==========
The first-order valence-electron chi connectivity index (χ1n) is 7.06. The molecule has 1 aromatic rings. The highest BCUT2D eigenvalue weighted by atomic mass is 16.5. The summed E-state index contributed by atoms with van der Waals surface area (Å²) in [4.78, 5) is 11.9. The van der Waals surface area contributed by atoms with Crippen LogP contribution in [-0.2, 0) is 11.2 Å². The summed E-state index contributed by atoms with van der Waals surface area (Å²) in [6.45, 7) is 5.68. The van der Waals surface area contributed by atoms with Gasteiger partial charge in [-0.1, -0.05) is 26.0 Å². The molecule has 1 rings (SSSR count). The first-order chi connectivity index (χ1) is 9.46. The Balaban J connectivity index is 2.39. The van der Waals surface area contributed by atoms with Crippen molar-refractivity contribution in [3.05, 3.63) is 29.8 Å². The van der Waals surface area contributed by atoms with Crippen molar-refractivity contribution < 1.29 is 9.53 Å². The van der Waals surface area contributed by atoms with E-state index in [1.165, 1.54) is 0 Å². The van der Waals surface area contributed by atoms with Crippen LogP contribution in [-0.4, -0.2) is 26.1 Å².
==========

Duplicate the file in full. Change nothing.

The first-order valence-electron chi connectivity index (χ1n) is 7.06. The molecule has 1 aromatic rings. The highest BCUT2D eigenvalue weighted by atomic mass is 16.5. The summed E-state index contributed by atoms with van der Waals surface area (Å²) in [4.78, 5) is 11.9. The van der Waals surface area contributed by atoms with Crippen LogP contribution in [-0.2, 0) is 11.2 Å². The summed E-state index contributed by atoms with van der Waals surface area (Å²) in [6.45, 7) is 5.68. The van der Waals surface area contributed by atoms with Gasteiger partial charge in [-0.1, -0.05) is 26.0 Å². The molecule has 1 rings (SSSR count). The first-order chi connectivity index (χ1) is 9.46. The Balaban J connectivity index is 2.39. The van der Waals surface area contributed by atoms with Crippen molar-refractivity contribution in [3.05, 3.63) is 29.8 Å². The van der Waals surface area contributed by atoms with Crippen molar-refractivity contribution < 1.29 is 9.53 Å². The van der Waals surface area contributed by atoms with E-state index in [1.165, 1.54) is 0 Å². The van der Waals surface area contributed by atoms with Crippen LogP contribution in [-0.4, -0.2) is 26.1 Å².